Research has revealed that a fear of crime can be even more salient than criminal victimization itself because it affects such a significant portion of the population (Cops et al. 2012; Henson et al. 2013). Studies have suggested that most people do not have a realistic image, especially of the incidence of severe crimes (e.g., Jackson 2005). People can say they are fearful when they are worried about general hostility, decay of moral values, or social order (Jackson 2005; Kivivuori et al. 2002). There are also many studies investigating the role of media and crime news, and it has been pointed out that crime news and tabloid headlines can generate fear and increase public anxiety (Callanan and Rosenberger 2015; Kohm et al. 2012; Smolej and Kivivuori 2006). Media sensationalism is considered one of the reasons people do not have a realistic sense of the incidence of crime (Jackson 2005; Smolej and Kivivuori 2006). The media can create horrific pictures that are not realistic and, thus, cause unnecessary fear. Especially in fear of crime research, fear can be viewed as a social—rather than individual—experience (Smith and Pain 2008).
Many studies have suggested that certain attributes are repeatedly associated with an increased fear of crime. First of all, people with previous victimization experiences (Box et al. 1988; Smolej and Kivivuori 2006) or who perceive their personal risk of becoming a victim higher than that of others (Hicks and Brown 2013) are more likely to show a fear of crime. Crime victims, and those with a serious fear of becoming one, also show psychological and behavioral changes, including decreased well-being (Hanslmaier 2013; Shechory-Bitton and Soen 2016; Tan and Haining 2016), risk-avoidant behavior such as constrained mobility in public places (Mesch 2000; Vilalta 2016), and stronger, generally negative, emotions toward crime or even hypervigilant or hyperavoidant cognitive tendencies (Hamby and Grych 2016; Smolej and Kivivuori 2006). However, we do not know much about the consequences of fear of crime and victimization in the online space.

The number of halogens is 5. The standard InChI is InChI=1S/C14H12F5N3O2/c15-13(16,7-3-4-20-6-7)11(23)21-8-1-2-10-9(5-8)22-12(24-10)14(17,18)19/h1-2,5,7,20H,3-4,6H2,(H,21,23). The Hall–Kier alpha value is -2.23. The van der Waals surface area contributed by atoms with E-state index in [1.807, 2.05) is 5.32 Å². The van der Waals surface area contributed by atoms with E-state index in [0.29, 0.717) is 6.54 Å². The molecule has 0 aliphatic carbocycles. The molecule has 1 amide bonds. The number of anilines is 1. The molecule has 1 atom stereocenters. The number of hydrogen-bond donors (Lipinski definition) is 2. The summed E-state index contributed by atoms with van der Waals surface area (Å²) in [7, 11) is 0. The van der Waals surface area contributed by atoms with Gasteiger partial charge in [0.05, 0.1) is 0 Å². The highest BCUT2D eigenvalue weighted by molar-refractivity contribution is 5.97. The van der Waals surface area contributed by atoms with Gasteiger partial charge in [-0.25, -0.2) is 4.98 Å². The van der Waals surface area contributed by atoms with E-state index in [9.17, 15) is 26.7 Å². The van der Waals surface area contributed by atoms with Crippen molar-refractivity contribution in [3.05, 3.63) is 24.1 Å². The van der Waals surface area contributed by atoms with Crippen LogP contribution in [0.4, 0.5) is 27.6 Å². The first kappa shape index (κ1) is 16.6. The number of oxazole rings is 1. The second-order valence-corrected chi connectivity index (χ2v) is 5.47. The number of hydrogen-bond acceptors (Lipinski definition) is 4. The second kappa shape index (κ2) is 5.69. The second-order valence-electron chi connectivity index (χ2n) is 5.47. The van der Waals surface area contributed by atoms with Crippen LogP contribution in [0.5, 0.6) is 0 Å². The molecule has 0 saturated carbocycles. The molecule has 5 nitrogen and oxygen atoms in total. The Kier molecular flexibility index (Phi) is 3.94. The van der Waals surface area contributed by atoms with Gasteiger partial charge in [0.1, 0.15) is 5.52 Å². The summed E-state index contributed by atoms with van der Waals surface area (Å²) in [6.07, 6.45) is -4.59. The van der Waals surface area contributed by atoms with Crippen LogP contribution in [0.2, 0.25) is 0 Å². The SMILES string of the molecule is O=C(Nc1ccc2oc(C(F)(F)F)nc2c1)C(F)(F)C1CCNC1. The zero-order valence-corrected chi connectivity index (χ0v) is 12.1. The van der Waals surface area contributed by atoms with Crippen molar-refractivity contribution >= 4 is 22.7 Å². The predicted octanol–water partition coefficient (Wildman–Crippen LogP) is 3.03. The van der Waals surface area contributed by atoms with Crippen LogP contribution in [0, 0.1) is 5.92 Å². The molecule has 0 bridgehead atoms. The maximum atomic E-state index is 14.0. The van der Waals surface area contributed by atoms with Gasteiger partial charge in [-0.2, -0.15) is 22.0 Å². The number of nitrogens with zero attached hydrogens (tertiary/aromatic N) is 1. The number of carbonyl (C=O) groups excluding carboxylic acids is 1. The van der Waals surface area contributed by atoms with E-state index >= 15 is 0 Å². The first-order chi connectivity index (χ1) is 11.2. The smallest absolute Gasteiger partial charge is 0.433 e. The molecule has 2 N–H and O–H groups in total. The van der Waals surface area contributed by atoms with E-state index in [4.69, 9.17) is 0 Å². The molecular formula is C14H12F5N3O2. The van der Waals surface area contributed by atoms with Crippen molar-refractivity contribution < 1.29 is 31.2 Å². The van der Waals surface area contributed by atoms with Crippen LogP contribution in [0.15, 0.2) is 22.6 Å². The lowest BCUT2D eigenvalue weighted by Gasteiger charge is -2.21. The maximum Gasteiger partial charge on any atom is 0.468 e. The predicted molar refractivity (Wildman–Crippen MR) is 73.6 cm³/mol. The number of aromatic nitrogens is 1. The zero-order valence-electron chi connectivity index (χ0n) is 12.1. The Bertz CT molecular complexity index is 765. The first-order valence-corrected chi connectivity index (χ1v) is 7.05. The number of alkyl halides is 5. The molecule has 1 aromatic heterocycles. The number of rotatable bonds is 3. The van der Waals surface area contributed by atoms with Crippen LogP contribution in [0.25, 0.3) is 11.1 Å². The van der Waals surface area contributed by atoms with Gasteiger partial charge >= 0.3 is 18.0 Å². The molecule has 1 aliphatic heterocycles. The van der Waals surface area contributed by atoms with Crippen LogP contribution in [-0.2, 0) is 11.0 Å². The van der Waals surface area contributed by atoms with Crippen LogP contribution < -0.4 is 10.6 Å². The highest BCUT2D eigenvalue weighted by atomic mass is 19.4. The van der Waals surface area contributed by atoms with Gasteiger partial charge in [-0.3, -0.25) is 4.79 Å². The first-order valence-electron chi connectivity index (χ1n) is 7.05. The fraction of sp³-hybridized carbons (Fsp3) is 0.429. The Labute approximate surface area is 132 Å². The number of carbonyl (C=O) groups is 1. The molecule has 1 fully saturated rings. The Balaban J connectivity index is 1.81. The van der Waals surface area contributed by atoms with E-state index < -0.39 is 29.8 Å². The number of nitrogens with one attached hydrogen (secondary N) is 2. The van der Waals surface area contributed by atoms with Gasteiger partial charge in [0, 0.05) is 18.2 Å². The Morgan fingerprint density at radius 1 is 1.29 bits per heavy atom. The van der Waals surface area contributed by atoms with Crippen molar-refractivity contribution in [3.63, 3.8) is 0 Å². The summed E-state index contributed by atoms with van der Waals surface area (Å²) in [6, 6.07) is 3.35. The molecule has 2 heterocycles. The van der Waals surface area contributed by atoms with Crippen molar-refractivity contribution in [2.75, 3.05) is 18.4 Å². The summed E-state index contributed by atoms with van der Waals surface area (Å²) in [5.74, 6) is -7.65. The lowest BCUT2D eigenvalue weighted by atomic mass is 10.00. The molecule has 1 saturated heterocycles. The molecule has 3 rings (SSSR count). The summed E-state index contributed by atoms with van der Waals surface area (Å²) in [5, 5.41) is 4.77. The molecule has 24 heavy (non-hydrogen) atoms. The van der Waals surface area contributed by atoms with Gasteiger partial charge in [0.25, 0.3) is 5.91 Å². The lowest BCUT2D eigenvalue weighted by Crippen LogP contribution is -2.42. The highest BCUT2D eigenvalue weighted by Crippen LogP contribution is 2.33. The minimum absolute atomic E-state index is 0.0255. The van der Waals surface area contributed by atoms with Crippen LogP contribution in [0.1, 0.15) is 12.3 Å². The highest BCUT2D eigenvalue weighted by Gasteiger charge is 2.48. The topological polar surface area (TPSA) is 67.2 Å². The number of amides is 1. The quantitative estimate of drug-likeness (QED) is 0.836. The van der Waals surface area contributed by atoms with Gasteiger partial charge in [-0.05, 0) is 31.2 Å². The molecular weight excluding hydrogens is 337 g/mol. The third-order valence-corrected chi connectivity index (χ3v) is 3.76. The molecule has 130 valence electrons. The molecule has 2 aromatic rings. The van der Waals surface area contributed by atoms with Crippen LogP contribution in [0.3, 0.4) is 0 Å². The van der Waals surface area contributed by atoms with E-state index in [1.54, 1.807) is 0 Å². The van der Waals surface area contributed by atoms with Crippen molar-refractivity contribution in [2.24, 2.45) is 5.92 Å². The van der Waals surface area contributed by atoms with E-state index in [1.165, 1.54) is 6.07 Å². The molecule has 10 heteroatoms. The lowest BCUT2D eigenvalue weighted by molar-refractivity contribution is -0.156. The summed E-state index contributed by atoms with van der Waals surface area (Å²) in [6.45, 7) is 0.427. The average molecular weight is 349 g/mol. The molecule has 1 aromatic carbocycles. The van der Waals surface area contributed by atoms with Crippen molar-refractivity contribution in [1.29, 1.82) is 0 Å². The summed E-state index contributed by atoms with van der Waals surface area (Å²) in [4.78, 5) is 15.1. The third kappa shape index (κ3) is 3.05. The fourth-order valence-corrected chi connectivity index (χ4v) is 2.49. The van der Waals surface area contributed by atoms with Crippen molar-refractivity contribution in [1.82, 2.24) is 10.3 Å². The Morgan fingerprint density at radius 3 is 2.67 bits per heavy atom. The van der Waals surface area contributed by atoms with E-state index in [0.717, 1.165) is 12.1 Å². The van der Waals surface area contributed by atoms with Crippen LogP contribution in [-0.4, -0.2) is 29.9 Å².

Of demographic correlates, gender has been the strongest predictor of fear of crime (Callanan and Rosenberger 2015; Snedker 2015). Women report higher levels of fear despite the fact that men are significantly more likely to be violently victimized (Callanan and Rosenberger 2015). However, gender differences in fear of crime might be due to the asymmetric risk of sexual victimization (Warr 1984), the typical picture of women as victims of crime (Callanan et al. 2015), or that women tend to be “more sensitive to the consequences of victimization than men, and less able to control its occurrence” (Jackson 2009, p. 368). For example, women report higher levels of fear of sexual assault and other personal crimes (Henson et al. 2013; Smolej and Kivivuori 2006), but gender is not a statistically significant predictor in the fear of property crimes (Jackson 2009).